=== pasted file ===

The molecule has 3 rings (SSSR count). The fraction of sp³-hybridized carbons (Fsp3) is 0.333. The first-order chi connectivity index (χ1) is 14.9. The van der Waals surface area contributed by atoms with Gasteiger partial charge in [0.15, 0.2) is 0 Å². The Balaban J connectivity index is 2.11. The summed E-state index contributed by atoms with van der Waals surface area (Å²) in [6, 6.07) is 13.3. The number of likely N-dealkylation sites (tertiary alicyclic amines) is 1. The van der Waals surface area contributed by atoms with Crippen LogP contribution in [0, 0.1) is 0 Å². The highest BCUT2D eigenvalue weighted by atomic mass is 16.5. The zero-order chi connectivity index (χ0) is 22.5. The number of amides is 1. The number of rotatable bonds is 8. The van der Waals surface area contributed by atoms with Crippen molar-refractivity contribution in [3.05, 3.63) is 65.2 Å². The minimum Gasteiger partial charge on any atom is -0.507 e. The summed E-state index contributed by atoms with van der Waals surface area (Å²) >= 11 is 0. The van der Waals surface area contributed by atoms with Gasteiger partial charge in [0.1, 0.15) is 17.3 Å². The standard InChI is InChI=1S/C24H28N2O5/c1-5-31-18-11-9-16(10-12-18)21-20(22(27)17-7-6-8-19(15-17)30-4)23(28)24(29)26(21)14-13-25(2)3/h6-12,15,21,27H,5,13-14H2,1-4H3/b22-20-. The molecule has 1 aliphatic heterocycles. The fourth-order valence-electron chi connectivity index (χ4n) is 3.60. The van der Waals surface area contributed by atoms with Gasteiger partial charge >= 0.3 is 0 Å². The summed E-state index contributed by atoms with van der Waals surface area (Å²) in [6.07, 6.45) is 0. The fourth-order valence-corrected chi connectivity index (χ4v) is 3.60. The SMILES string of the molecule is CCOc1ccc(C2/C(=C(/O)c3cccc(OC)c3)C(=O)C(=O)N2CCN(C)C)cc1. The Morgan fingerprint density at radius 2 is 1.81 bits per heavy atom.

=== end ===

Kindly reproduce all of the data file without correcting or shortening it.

The molecule has 3 rings (SSSR count). The fraction of sp³-hybridized carbons (Fsp3) is 0.333. The first-order chi connectivity index (χ1) is 14.9. The van der Waals surface area contributed by atoms with Gasteiger partial charge in [0.15, 0.2) is 0 Å². The Balaban J connectivity index is 2.11. The summed E-state index contributed by atoms with van der Waals surface area (Å²) in [6, 6.07) is 13.3. The number of likely N-dealkylation sites (tertiary alicyclic amines) is 1. The van der Waals surface area contributed by atoms with Crippen LogP contribution in [0, 0.1) is 0 Å². The highest BCUT2D eigenvalue weighted by atomic mass is 16.5. The zero-order chi connectivity index (χ0) is 22.5. The number of amides is 1. The number of rotatable bonds is 8. The van der Waals surface area contributed by atoms with Crippen molar-refractivity contribution in [3.05, 3.63) is 65.2 Å². The minimum Gasteiger partial charge on any atom is -0.507 e. The summed E-state index contributed by atoms with van der Waals surface area (Å²) >= 11 is 0. The van der Waals surface area contributed by atoms with Gasteiger partial charge in [0.1, 0.15) is 17.3 Å². The standard InChI is InChI=1S/C24H28N2O5/c1-5-31-18-11-9-16(10-12-18)21-20(22(27)17-7-6-8-19(15-17)30-4)23(28)24(29)26(21)14-13-25(2)3/h6-12,15,21,27H,5,13-14H2,1-4H3/b22-20-. The molecule has 1 aliphatic heterocycles. The fourth-order valence-electron chi connectivity index (χ4n) is 3.60. The van der Waals surface area contributed by atoms with Gasteiger partial charge >= 0.3 is 0 Å². The summed E-state index contributed by atoms with van der Waals surface area (Å²) in [6.07, 6.45) is 0. The fourth-order valence-corrected chi connectivity index (χ4v) is 3.60. The SMILES string of the molecule is CCOc1ccc(C2/C(=C(/O)c3cccc(OC)c3)C(=O)C(=O)N2CCN(C)C)cc1. The Morgan fingerprint density at radius 2 is 1.81 bits per heavy atom.